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Posted by on Aug 12, 2017 in Economy, Theology, vocation | 1 comment

The Miracle of the Reformers: Why Teaching Your Kids Hymns is Good for the Economy

The Miracle of the Reformers: Why Teaching Your Kids Hymns is Good for the Economy

  Perhaps the songs we teach our children is one the most important legacies we can leave for posterity. This morning I sat down to breakfast with my wife and four daughters. After eggs and sausage, we listened to the classic hymn “Praise to the Lord, the Almighty, the King of Creation.” My wife educates our kids (and really our whole family), and this year we’re memorizing classic hymns, with the hunch that our ancestors have new light to shed on our 21st century lives. Amongst the sound of chattering kids and clanking forks and knives, my wife turned on the iPad at the breakfast table and flipped on the speaker. Praise to the Lord, the Almighty, the King of creation! O my soul, praise Him, for He is thy health and salvation! All ye who hear, now to His temple draw near; Praise Him in glad adoration. Written in 1680 by Joachim Neader, a German Reformed Calvinist, I couldn’t help but notice that this song begins not only...

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Posted by on Jul 21, 2017 in business, Culture, Economy, vocation, Work | 1 comment

Theology for Business (Keynote Address)

Theology for Business (Keynote Address)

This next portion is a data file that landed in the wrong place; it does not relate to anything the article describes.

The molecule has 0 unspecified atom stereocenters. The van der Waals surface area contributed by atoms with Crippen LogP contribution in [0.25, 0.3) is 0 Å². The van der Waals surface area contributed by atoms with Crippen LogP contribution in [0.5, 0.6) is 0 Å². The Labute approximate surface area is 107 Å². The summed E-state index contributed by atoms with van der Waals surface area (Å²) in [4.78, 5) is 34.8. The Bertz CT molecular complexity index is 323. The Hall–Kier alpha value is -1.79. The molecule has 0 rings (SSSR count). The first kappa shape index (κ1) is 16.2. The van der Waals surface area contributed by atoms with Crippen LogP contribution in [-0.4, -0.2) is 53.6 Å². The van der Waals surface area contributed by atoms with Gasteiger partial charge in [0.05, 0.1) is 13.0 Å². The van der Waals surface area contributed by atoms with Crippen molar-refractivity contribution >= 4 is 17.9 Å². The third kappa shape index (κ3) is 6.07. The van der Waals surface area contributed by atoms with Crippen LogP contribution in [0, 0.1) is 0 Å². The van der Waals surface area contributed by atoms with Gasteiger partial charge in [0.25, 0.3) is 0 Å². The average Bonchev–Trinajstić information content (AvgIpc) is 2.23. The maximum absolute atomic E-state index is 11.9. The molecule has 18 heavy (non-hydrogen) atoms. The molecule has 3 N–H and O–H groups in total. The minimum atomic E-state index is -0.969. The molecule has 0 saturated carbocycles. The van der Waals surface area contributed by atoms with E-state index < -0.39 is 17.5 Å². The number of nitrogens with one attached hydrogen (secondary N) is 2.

This is the keynote address I gave for the recent event “For Whose Glory: Exploring Faithful Practice in Life, Leadership and Business.” Below I’ve included a brief outline of my talk. The video also includes all slides from my presentation. Like it? Visit my speaking page by clicking the menu above.  I. Introduction: What is the purpose of business? The answer from business culture The answer from church culture The answer from conferences like this Thesis: Christian theology is just as important for your business life as finance, operations or sales, customers or employees. II. First, the doctrine of CREATION and FALL calls us to THINK THEOLOGICALLY about the purpose of business. The purpose of business is to provide for the needs of world by serving customers and creating meaningful work, while giving glory to God. It provides The goods and services we depend on every day Meaningful work The wealth we need to afford those goods and services Business is an extension of God’s own work of creation The Fall...

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Posted by on Jul 14, 2017 in business, Economy, Work | 0 comments

Investing in Human Flourishing: The Story of Eventide Funds (Videos)

Investing in Human Flourishing: The Story of Eventide Funds (Videos)

“The real issue we face today,” says Robin John, CEO of Eventide Funds, an asset management company, “is that investors are divorced from their investing.” Most of us invest money for retirement in mutual funds, but many of us also have no real idea of which companies we own, or even how the companies we invest in are being operated. In April I had the chance to visit the Eventide Funds team in Boston (along with my adorable daughter Lily), to go a little deeper. In a new DIFW short film (5:23), crafted by award-winning documentary film-maker Nathan Clarke, Finny Kuruvilla, Jason Myre and the Eventide Funds team ask pressing questions about values-based investing, investing as ownership, and how God’s purpose for business might shape our retirement portfolios. Don’t have time to watch the whole video now? Watch these excerpts and share with a friend.  Investing is Ownership – Eventide Funds from Denver Institute on Vimeo. Investing in Human Flourishing – Eventide Funds from Denver Institute on Vimeo. Ethical...